Amazon to deliver parcels for collection at cornershops and newsagents

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But analysts warn it may be stressful

Plans by Amazon to deliver parcels to around 5000 corner shops and newsagents around the country, could have both positive and negative effects for the company, its partners and the consumer, a retail analyst has said.

Although the plans could allow those involved to up-sell the customer, offering products when they collect the parcel, they could put consumers who have no transport under pressure, Clive Longbottom at Quocirca has said.

According to the Telegraph, Amazon has already started a trial of the project in smaller towns. The successful results now mean it is looking to kickstart the scheme nationwide, which will mean customers will be able to collect their orders from local shops that are often open until the evening.

It is thought this will mean there will no longer be the need for customers to wait in for orders or coming home to find a delivery note telling them to collect their parcel from the nearest Royal Mail depot.

“Firstly, this is cost effective to Amazon and to its logistics partners.  Now, it is guaranteed that parcels will be delivered first time – no re-deliveries, no negotiations with the customer as to when the parcel can be delivered and no nasty calls around you said it would be with me by 12:00am.  It’s now 12:00:01 and I want compensation for £1m for your breach of contract

“Also, if Amazon can get this to work, it only needs to deliver to one address rather than, say, 200 – and only needs to pick up returns from one as well,” Mr Longbottom said.

“Now, for the customer: it means that they can choose when to pick up the parcel. No parcels are being left in the porch/drive/behind the wheelie bin.  No cards saying “we called and you were out” when the person has been in all day.  So all quite positive for them.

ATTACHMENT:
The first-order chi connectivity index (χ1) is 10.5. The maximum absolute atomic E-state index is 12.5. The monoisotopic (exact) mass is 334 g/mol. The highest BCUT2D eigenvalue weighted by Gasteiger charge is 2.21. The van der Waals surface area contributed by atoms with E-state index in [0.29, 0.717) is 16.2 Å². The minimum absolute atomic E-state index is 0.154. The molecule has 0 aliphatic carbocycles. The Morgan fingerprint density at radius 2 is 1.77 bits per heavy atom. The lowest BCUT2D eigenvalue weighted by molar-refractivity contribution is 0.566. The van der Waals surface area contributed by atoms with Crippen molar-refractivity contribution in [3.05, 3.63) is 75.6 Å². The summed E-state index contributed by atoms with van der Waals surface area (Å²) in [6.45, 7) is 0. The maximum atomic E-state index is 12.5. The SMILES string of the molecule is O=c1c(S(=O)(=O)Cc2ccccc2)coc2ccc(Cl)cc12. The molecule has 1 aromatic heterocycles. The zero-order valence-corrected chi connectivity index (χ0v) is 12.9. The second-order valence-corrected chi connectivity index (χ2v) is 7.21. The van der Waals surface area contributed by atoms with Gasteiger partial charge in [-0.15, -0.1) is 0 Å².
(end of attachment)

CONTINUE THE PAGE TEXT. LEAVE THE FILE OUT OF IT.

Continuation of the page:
“For the corner shop: some extra revenues from acting as a poste restante for Amazon.  The possibility of upselling someone when they come in the shop – “here’s your parcel, now how about buying this wonderful pint of milk?,” he added.

However, he pointed out that the highstreet retailer would not be hit majorly, with the service being “just another thing to try and deal with.”

That said, the service could also have some downsides. with Mr Longbottom pointing out that customers would have to “make a special trip to the corner shop, where there may not be any parking, where  they may be picking up a load of stuff and have to get it into their car.”

He added: “I may not have a car, in which case, I’m trying to get these parcels back home in the pouring rain.  My corner shop may not be anywhere near me – these days, a corner shop may be a mile or more away from me – and not on a public transport route, so I’m now paying to go and pick up my own parcel through fuel and car expenses, having to get someone else to take me, or having to book a taxi.”

He also pointed out concerns about the loss of a parcel by one of Amazon’s partners.

“Is this Amazon’s fault?  Definitely not, but will Amazon want to take the hit on its reputation, or just replace the item – and then charge the corner shop for the lost item?  How often would a corner shop put up with this before it says “bugger off – I’m no longer interested”.  If a shop pulls out, how will Amazon then deal with it?  Just say “tough” to the customer and revert back to delivery to the door?

“It’s a two-edged sword, and I think that while it has some merit, persuading enough people to use the service may not be easy, and the cost to Amazon may mean that it struggles to get beyond the pilot stage,” he concluded.

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